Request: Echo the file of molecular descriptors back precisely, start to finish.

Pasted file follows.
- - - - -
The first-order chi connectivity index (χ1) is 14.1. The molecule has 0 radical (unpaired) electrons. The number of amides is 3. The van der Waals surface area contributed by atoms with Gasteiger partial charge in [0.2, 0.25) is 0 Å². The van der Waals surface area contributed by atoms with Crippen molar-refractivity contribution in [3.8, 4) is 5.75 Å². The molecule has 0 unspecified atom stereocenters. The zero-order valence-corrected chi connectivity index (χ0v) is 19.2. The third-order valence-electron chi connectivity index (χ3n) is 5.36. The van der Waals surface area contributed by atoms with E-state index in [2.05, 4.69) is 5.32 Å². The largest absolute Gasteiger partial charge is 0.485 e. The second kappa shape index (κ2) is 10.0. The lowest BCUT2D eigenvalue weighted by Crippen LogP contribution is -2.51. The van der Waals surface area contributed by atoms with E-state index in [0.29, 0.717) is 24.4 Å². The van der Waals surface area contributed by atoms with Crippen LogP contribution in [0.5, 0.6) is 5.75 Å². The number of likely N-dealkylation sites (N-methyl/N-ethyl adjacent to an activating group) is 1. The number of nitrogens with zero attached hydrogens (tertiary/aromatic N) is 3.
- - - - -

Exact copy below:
The first-order chi connectivity index (χ1) is 14.1. The molecule has 0 radical (unpaired) electrons. The number of amides is 3. The van der Waals surface area contributed by atoms with Gasteiger partial charge in [0.2, 0.25) is 0 Å². The van der Waals surface area contributed by atoms with Crippen molar-refractivity contribution in [3.8, 4) is 5.75 Å². The molecule has 0 unspecified atom stereocenters. The zero-order valence-corrected chi connectivity index (χ0v) is 19.2. The third-order valence-electron chi connectivity index (χ3n) is 5.36. The van der Waals surface area contributed by atoms with E-state index in [2.05, 4.69) is 5.32 Å². The largest absolute Gasteiger partial charge is 0.485 e. The second kappa shape index (κ2) is 10.0. The lowest BCUT2D eigenvalue weighted by Crippen LogP contribution is -2.51. The van der Waals surface area contributed by atoms with E-state index in [0.29, 0.717) is 24.4 Å². The van der Waals surface area contributed by atoms with Crippen LogP contribution in [0.5, 0.6) is 5.75 Å². The number of likely N-dealkylation sites (N-methyl/N-ethyl adjacent to an activating group) is 1. The number of nitrogens with zero attached hydrogens (tertiary/aromatic N) is 3.